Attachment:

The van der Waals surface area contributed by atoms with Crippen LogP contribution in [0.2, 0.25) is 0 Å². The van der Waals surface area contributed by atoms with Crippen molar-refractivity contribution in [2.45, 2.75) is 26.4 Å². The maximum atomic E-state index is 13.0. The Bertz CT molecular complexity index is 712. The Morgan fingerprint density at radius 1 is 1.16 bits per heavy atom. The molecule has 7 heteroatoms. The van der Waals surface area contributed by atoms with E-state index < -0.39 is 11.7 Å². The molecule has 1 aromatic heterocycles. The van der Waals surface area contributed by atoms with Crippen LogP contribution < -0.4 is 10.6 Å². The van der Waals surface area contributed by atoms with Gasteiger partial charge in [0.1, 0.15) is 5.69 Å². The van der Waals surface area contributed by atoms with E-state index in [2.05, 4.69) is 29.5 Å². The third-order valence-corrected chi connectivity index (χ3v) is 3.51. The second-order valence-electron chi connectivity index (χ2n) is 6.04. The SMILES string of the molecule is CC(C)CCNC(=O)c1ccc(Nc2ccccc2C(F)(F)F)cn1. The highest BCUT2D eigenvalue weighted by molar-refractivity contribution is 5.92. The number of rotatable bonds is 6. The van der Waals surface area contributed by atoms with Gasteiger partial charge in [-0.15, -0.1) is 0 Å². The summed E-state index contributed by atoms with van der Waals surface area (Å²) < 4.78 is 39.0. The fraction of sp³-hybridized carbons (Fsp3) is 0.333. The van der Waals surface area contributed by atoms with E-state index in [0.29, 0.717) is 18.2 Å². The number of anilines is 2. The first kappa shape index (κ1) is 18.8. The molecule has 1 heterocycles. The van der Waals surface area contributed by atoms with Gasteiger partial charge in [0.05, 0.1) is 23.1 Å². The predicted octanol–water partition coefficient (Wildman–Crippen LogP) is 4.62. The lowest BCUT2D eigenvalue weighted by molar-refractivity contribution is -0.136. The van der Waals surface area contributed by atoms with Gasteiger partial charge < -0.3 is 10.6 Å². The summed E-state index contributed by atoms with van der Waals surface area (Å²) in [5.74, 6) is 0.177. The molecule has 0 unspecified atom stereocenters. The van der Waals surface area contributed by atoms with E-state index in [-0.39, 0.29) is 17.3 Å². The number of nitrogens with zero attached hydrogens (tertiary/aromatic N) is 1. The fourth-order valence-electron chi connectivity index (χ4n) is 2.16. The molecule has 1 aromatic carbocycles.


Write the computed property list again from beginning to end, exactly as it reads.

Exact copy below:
The van der Waals surface area contributed by atoms with Crippen LogP contribution in [0.2, 0.25) is 0 Å². The van der Waals surface area contributed by atoms with Crippen molar-refractivity contribution in [2.45, 2.75) is 26.4 Å². The maximum atomic E-state index is 13.0. The Bertz CT molecular complexity index is 712. The Morgan fingerprint density at radius 1 is 1.16 bits per heavy atom. The molecule has 7 heteroatoms. The van der Waals surface area contributed by atoms with E-state index < -0.39 is 11.7 Å². The molecule has 1 aromatic heterocycles. The van der Waals surface area contributed by atoms with Crippen LogP contribution < -0.4 is 10.6 Å². The van der Waals surface area contributed by atoms with Gasteiger partial charge in [0.1, 0.15) is 5.69 Å². The van der Waals surface area contributed by atoms with E-state index in [2.05, 4.69) is 29.5 Å². The third-order valence-corrected chi connectivity index (χ3v) is 3.51. The second-order valence-electron chi connectivity index (χ2n) is 6.04. The SMILES string of the molecule is CC(C)CCNC(=O)c1ccc(Nc2ccccc2C(F)(F)F)cn1. The highest BCUT2D eigenvalue weighted by molar-refractivity contribution is 5.92. The number of rotatable bonds is 6. The van der Waals surface area contributed by atoms with Gasteiger partial charge in [-0.15, -0.1) is 0 Å². The summed E-state index contributed by atoms with van der Waals surface area (Å²) < 4.78 is 39.0. The fraction of sp³-hybridized carbons (Fsp3) is 0.333. The van der Waals surface area contributed by atoms with E-state index in [0.29, 0.717) is 18.2 Å². The number of anilines is 2. The first kappa shape index (κ1) is 18.8. The molecule has 1 heterocycles. The van der Waals surface area contributed by atoms with Gasteiger partial charge in [0.05, 0.1) is 23.1 Å². The predicted octanol–water partition coefficient (Wildman–Crippen LogP) is 4.62. The lowest BCUT2D eigenvalue weighted by molar-refractivity contribution is -0.136. The van der Waals surface area contributed by atoms with Gasteiger partial charge < -0.3 is 10.6 Å². The summed E-state index contributed by atoms with van der Waals surface area (Å²) in [5.74, 6) is 0.177. The molecule has 0 unspecified atom stereocenters. The van der Waals surface area contributed by atoms with E-state index in [-0.39, 0.29) is 17.3 Å². The number of nitrogens with zero attached hydrogens (tertiary/aromatic N) is 1. The fourth-order valence-electron chi connectivity index (χ4n) is 2.16. The molecule has 1 aromatic carbocycles.